Your home is one of the most significant investments you will make in your lifetime, and the roof is one of the most important elements to maintain and monitor to protect that investment. Your home’s roof shelters you from the elements and provides proper ventilation and air quality within the home. The roof is also one aspect of homeownership that many don’t understand and it is often overlooked until obvious signs of trouble—leaks—are finally noticed. But leaks aren’t the only sign your roof may be in trouble.
Flat roofs have long had a reputation of being unsuitable for the Pacific Northwest. Traditional built-up asphalt roofing (BUR) commonly used in flat roof construction may be well suited for desert climates, but does not hold up well to our rainy climate and is prone to leaks. The modern flat roof is another story, though. Advances in technology and the development of new roofing materials have expanded the options and extended the life span for residential and commercial flat roofs.
While most homeowners aim to repair their leaky roofs during the summer, winter roof repair is always available when you need it. Aside from some material limitations, installing a roof in the winter is just as simple as it is in the summer.
A well-installed rooftop solar array doesn’t just generate clean energy. It also needs to have a solid, long-lasting foundation, which in most cases is a rooftop. In fact, about 80 percent of today’s solar panel installations are done on flat and sloped roofs. This is because roofs are the ideal setting; they get the most unobstructed sun of any other place on most properties, they’re close to power lines, and on a sloped roof you don’t need any racks to mount the panels on.
Your roof has a big job, and a lot can go wrong with it. If it begins to fail, should you blame the shingles, the contractor, or yourself? To keep the lines of responsibility clear, contractors and manufacturers have warranties that promise to uphold certain expectations but also help them avoid liability for problems that are reasonably beyond their control.
While the workmanship warranty and job agreement (outlined in part one) can be negotiated, the manufacturer’s warranty is set in stone. There’s nothing you or your roofing contractor can do to adjust it– it’s fixed and it’s limited. Therefore, it is very important that both you and your roofer understand each term and condition.
The weather outside is frightful—so don’t let it get inside. Leaks might seem like a minor inconvenience during the summer months, but come winter they can wreak havoc on your family and property. Even small leaks can lead to damage that’s eventually irreparable and can cause black mold, damage more than just the roof, and let pests inside. Add in the fact that when battling rain, snow and freezing temperatures, winter repair projects can take a bit longer to complete.
We learn early on in life that not everybody plays by the rules, and when we grow up and become property owners, sometimes we learn those lessons again. Unfortunately, there are contractors out there who choose to get ahead by cutting corners and deceiving customers. In the worst cases, you may not even know you’ve been duped until the roofer is long gone or the work falls apart. At Pacific West Roofing, we want to make sure you never have to worry about the integrity of your roofer. Here are four shady schemes to watch for when getting roof work done on your home or commercial building.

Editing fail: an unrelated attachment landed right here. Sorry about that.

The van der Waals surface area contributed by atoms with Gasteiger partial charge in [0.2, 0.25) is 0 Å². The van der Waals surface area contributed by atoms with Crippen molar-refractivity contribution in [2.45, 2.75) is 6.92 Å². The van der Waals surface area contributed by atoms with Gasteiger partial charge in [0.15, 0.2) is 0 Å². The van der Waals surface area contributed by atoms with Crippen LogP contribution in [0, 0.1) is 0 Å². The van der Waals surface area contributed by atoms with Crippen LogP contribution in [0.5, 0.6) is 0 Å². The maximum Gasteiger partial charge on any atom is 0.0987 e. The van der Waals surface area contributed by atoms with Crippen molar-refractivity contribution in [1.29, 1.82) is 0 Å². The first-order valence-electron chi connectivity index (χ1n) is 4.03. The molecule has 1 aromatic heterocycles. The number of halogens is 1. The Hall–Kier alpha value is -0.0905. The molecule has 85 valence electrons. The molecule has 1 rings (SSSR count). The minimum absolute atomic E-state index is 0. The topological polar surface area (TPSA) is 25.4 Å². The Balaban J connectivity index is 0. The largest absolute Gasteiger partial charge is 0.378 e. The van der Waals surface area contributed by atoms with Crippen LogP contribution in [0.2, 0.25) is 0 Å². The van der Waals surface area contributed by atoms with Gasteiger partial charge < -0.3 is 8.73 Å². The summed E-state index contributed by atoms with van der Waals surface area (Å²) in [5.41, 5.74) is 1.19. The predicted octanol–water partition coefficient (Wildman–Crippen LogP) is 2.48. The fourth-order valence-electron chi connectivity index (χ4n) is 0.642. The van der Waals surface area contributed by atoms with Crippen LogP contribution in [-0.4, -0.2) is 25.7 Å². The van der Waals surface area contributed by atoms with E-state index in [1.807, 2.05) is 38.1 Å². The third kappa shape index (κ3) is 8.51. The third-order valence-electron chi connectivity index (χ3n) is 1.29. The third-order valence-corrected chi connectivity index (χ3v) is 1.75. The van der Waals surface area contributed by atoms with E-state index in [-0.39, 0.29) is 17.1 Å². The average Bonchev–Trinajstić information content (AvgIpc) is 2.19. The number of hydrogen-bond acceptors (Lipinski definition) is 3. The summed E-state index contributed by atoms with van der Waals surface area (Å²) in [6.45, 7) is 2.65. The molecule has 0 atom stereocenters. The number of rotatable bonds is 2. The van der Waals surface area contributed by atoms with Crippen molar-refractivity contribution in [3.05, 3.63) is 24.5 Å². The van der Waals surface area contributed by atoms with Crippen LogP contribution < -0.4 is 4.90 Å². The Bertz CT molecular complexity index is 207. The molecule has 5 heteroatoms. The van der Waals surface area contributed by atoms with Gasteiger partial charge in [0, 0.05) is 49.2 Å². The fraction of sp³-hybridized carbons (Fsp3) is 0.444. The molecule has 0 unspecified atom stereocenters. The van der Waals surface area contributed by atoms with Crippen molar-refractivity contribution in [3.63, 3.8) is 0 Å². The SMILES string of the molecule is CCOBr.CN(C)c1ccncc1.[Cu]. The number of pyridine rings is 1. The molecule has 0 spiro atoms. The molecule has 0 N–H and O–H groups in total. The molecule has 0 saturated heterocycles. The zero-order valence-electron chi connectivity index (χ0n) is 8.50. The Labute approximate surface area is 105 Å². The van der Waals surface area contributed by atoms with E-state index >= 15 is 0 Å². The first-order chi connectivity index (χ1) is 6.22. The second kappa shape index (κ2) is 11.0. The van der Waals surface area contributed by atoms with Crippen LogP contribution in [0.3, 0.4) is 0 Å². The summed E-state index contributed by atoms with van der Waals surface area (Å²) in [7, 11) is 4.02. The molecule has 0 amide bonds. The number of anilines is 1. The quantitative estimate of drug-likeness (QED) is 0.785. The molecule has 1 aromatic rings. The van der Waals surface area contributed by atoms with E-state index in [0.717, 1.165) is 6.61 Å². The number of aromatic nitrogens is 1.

Your roof is an integral part of your home, keeping you protected from the variety of weather changes that occur throughout the year in the Pacific Northwest. If your roof has started showing signs of leakage, it likely needs special attention. If you decide to ignore this, you risk major damage to your home.
If it’s time to replace the roof on your home and you’re considering buying metal roofing, it is important to do your research and weigh the pros and cons of metal versus other more conventional roofing materials, such as tile, wood and asphalt. Here, we consider the various benefits and downsides of metal roofing, such as aluminum, steel, and other metals.
Is it time to update your home and replace your roof? A new roof is a big investment, and requires a little research. There are a lot of different material options and it can be a bit overwhelming at first to know which one is the best choice for you. If you are considering asphalt shingles, here are the most important must-knows about this product.
When you stumble upon a puddle of water below your skylight, it is critical that you find the true cause. Moisture of any kind is a serious problem for the structure of your home– especially your roof. Below, we’ll help you investigate the problem so you can take the necessary steps to prevent more extensive (and expensive) home repairs.